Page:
The government has set up a committee to review a budget proposal seeking zero sales tax on milk products as blindsided taxation policies of the previous government have caused heavy losses to dairy companies due to increase in cost of doing business.

The increase in interest rate during the Pakistan Tehreek-e-Insaf (PTI) government also adversely affected their balance sheets.

The committee would be chaired by the finance secretary and would analyse financial statements of dairy firms aimed at evaluating claims of business losses due to the withdrawal of zero-rated sales tax facility by the previous Pakistan Muslim League-Nawaz (PML-N) government.

Read Shahbaz Rana’s story here.

May 6: FBR may relax CNIC condition

The Federal Board of Revenue (FBR) may propose relaxation in the Computerised National Identity Card (CNIC) condition for goods purchase worth Rs50,000 in the next budget as Pakistan’s largest business chamber says the government’s failure to implement the condition has created doubts about its abilities.

The FBR, which is currently in the process of shortlisting budget proposals, is planning to recommend an increase in the exemption limit for documentation to Rs100,000 worth of purchases, according to sources.

Read Shahbaz Rana’s full report here.

May 6: Textile sector seeks zero-rated facility

Textile exporters – who earned 60% of total export earnings in Pakistan – have proposed to the government to restore zero-rated sales tax regime for the five major export-oriented sectors – textile, carpet, leather, sports and surgical goods – in the budget for 2020-21.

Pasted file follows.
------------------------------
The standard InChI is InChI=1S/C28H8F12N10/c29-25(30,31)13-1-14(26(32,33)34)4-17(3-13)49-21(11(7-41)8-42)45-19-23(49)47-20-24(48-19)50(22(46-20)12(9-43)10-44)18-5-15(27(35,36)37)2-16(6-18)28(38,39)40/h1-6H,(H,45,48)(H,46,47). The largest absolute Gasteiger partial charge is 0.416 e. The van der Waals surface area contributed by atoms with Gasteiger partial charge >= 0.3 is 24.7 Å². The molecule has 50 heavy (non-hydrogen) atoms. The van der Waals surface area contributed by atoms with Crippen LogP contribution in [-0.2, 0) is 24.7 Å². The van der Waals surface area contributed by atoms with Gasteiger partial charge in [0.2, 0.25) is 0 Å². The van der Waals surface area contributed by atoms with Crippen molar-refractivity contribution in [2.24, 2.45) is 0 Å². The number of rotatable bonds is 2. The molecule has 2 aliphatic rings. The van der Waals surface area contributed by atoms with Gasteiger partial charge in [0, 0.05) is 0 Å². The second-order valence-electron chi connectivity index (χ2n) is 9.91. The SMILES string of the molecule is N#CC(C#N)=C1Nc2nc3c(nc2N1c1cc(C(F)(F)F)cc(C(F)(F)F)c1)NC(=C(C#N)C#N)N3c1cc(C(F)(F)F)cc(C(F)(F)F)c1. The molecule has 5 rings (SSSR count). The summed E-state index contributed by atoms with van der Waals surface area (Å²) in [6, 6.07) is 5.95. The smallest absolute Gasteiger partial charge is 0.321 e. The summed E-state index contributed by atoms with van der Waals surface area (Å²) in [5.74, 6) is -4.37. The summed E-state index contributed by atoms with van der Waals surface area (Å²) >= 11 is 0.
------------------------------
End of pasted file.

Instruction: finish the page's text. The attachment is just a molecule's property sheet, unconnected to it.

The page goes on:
The government imposed a refundable 17% sales tax on exports of these sectors in the budget for 2019-20, which blocked their working capital and hindered growth in exports. The restoration of zero-rating would help revive exports and earn the much-needed foreign exchange, keeping in view the projected contraction in the national economy, which is expected to shrink for the first time in 68 years due to Covid-19.

Read Salman Siddiqui’s story here.

April 30: Pakistan Stock Exchange seeks tax incentives

Pakistan Stock Exchange (PSX) – where listed firms lost over one-fourth or a cumulative Rs2.3 trillion (over $14 billion) of their market value primarily due to the coronavirus pandemic – has sought a relief package from the government to restore investor confidence, mobilise new investment and sail through testing times.

The stock market has sought new investment into shares from government’s pension funds and tax incentives to encourage new listings as well as reduce the cost of shareholding and trading for shareholders.

Read Salman Siddiqui’s report here.

April 29: Finance ministry plans Rs600b PSDP for next fiscal